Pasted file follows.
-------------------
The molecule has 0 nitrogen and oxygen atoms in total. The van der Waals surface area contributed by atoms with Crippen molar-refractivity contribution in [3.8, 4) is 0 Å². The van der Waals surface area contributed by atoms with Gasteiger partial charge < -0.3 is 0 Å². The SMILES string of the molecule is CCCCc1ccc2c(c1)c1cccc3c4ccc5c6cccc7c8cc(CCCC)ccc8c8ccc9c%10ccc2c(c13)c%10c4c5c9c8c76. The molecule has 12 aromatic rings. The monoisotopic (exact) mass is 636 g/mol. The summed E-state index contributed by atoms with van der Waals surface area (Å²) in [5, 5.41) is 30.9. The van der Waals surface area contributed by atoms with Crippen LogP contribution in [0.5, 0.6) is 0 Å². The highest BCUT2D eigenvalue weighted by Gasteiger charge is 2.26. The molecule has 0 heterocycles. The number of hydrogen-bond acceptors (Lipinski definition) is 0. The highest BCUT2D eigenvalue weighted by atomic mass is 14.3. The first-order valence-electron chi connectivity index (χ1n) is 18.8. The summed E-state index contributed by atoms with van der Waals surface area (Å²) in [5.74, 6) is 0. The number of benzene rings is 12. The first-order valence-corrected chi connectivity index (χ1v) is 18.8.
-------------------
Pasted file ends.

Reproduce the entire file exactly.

The molecule has 0 nitrogen and oxygen atoms in total. The van der Waals surface area contributed by atoms with Crippen molar-refractivity contribution in [3.8, 4) is 0 Å². The van der Waals surface area contributed by atoms with Gasteiger partial charge < -0.3 is 0 Å². The SMILES string of the molecule is CCCCc1ccc2c(c1)c1cccc3c4ccc5c6cccc7c8cc(CCCC)ccc8c8ccc9c%10ccc2c(c13)c%10c4c5c9c8c76. The molecule has 12 aromatic rings. The monoisotopic (exact) mass is 636 g/mol. The summed E-state index contributed by atoms with van der Waals surface area (Å²) in [5, 5.41) is 30.9. The van der Waals surface area contributed by atoms with Crippen LogP contribution in [0.5, 0.6) is 0 Å². The highest BCUT2D eigenvalue weighted by Gasteiger charge is 2.26. The molecule has 0 heterocycles. The number of hydrogen-bond acceptors (Lipinski definition) is 0. The highest BCUT2D eigenvalue weighted by atomic mass is 14.3. The first-order valence-electron chi connectivity index (χ1n) is 18.8. The summed E-state index contributed by atoms with van der Waals surface area (Å²) in [5.74, 6) is 0. The number of benzene rings is 12. The first-order valence-corrected chi connectivity index (χ1v) is 18.8.